by Peter McParlin
Possibly one of the greatest fears for adoptive parents receiving an unknown child into their lives is that their special and or complex needs will be too much to handle.
Any clinical child psychologist will tell you that what breaks adoptive families, far more than any other reason, is where a child presents with violence and aggression and brings it into the dynamic of the family.
Adoption UK’s Scott Casson Rennie spoke a few years ago of how it can come as a considerable shock when it happens – and even more so when away from home and all that’s familiar.
My shock, as a consultant psychologist who is also an adoptive parent, is just how low the fact of a six-year-old beating you up most days for the first two years can make you feel. Not least the embarrassment of letting family and friends learn of it.
Some of our closest friends and family suggested we should physically punish our child, and that if we didn’t then the blame would lie squarely on our shoulders.
That feels like another good reason to not speak out about it, because you can become the object of criticism – and trying to avoid that leads to further isolation. That happy circle of friends and family you drew on a chart with your adoption social worker can be depleted overnight.
Luckily for us, our child has turned out to be loving and adorable, with all violence vanishing once his medical condition was treated (for us by the intervention of private medicine, as we were rejected by CAMHS). Our health authority, in response to our petitioning, eventually agreed that the protocol and access for adoptive children to CAMHS would be changed so no child was denied access.
Staggering impact of violence
Repeated studies have underlined the frequency with which adoptive parents have experienced physical aggression from a child, with Adoption UK’s most recent report putting the figure at 65% during 2018.
Meanwhile a 2017 BBC survey found half of all adopters had faced violence – and that a quarter of families could be said to be living in crisis.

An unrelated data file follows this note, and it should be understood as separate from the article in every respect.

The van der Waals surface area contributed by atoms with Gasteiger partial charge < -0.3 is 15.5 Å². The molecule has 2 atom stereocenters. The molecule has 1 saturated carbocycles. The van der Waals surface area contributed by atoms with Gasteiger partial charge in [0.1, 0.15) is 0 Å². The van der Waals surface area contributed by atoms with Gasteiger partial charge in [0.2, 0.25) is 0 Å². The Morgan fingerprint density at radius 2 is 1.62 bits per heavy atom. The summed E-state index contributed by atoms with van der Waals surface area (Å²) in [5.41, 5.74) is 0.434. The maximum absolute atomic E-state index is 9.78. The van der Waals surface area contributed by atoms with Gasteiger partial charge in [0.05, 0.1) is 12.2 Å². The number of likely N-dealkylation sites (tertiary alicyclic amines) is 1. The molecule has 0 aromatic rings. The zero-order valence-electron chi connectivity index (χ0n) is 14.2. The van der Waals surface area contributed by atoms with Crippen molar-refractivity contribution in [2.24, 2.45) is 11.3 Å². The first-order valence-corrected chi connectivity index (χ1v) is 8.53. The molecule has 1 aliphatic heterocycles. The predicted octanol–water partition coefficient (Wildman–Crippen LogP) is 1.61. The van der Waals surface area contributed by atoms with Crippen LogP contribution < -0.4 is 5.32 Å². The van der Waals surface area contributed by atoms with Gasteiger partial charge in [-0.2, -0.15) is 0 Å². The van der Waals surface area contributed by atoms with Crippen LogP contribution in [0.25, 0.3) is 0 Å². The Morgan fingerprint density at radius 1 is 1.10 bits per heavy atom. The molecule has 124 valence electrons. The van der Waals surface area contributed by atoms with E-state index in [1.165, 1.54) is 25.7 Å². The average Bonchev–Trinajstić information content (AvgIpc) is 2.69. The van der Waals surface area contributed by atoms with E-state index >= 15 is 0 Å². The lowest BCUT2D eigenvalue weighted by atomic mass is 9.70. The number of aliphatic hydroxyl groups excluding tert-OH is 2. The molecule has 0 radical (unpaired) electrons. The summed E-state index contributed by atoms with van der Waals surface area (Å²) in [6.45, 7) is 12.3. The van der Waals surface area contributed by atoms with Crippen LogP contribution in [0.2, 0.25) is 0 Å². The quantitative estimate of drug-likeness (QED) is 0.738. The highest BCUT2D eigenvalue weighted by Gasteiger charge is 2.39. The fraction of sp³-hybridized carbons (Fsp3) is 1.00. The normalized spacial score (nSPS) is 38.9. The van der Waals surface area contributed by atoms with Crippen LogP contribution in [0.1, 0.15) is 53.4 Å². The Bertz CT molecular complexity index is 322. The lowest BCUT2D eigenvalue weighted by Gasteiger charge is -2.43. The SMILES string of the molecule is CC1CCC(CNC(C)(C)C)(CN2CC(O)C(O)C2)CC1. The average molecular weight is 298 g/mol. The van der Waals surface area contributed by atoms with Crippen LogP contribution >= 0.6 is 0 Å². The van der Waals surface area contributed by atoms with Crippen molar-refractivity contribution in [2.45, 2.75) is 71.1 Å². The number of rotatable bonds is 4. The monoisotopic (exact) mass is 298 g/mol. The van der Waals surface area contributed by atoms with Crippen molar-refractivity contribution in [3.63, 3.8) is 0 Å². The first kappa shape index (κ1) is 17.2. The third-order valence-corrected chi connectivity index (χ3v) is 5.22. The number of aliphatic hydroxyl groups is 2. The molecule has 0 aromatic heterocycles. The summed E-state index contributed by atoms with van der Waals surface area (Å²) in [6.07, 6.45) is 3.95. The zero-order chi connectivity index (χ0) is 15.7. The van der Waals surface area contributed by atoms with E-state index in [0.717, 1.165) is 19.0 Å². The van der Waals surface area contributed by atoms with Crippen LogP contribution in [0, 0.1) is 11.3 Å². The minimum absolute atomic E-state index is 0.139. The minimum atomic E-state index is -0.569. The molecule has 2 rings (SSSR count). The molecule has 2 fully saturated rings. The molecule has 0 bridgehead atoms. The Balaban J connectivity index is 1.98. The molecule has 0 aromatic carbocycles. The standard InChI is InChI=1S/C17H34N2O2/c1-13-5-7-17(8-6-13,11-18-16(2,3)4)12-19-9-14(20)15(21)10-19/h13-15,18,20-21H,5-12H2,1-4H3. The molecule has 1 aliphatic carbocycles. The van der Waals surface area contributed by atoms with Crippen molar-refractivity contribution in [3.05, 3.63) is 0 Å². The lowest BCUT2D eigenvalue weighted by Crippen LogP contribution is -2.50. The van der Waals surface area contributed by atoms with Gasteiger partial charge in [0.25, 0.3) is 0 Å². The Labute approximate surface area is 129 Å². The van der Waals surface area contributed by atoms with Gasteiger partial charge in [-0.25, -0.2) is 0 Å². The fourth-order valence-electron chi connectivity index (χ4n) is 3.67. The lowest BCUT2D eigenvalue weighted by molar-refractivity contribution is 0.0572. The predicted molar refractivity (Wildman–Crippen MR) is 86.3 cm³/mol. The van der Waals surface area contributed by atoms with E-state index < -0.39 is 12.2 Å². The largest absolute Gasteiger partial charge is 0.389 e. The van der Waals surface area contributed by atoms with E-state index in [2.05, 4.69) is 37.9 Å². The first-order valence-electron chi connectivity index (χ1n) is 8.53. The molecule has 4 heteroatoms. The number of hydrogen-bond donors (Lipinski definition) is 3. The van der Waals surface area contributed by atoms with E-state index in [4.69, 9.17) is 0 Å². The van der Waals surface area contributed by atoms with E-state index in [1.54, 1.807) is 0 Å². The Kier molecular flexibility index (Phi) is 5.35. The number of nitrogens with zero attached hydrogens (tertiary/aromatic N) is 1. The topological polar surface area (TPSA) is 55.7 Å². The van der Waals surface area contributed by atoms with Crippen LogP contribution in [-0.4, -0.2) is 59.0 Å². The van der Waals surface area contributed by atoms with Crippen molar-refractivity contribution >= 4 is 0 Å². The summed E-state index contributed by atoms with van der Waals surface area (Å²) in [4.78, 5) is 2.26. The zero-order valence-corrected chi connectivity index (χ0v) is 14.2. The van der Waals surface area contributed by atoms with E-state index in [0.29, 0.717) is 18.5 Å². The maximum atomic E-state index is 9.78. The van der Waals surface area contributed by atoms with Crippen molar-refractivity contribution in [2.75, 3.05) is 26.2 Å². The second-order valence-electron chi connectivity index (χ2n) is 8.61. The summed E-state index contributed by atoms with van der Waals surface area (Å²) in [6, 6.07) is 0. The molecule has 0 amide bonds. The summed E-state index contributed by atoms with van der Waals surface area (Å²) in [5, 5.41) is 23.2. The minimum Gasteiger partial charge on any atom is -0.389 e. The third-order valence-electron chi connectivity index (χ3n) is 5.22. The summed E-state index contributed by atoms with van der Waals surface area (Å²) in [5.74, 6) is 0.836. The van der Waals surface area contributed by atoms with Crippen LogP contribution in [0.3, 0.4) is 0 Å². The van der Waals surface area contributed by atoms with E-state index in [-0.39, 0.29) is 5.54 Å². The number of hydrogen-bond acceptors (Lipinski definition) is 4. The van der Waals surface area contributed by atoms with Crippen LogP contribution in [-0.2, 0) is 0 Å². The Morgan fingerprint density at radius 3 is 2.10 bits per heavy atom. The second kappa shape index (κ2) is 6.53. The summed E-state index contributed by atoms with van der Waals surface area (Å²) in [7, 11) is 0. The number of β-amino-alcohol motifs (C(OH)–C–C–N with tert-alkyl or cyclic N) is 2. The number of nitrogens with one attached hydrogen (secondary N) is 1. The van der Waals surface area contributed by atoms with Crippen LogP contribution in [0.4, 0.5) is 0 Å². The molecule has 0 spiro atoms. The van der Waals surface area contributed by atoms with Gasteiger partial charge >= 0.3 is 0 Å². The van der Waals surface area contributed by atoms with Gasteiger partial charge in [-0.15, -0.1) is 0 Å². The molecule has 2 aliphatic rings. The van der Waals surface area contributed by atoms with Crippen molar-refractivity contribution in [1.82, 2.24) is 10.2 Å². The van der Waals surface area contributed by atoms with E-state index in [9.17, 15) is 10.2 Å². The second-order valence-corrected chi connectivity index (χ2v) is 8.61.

Another study, by Bristol University academics for the Department for Education in 2014, tracked 37,335 adoptions over a 12-year period and estimated only 3.2% ended in a disruption.
While that headline sounds positive, physical aggression towards the adoptive family was reported by 86% of parents whose adoptive child had ended up leaving their home.
A similar proportion (83%) of parents who were finding things “very challenging” also reported violence. In both groups, it was almost as common as oppositional behaviour and verbal abuse from children.
“We had not expected child-to-parent violence to feature so strongly in parental accounts of challenging behaviour,” said the study’s co-author, Professor Julie Selwyn. “Young people were mainly violent to their mothers, but fathers, siblings, pets and in one case, grandparents had also been assaulted.”
The figures are of course staggering – but so are some of the known and observable factors behind them.
Among families where adoptions were disrupted, nine out of 10 children had witnessed domestic violence while a third had been sexually abused before they were adopted, the study found.
Mental health problems were also far higher among all adopted children than the general population, and particularly among those whose placements had broken down.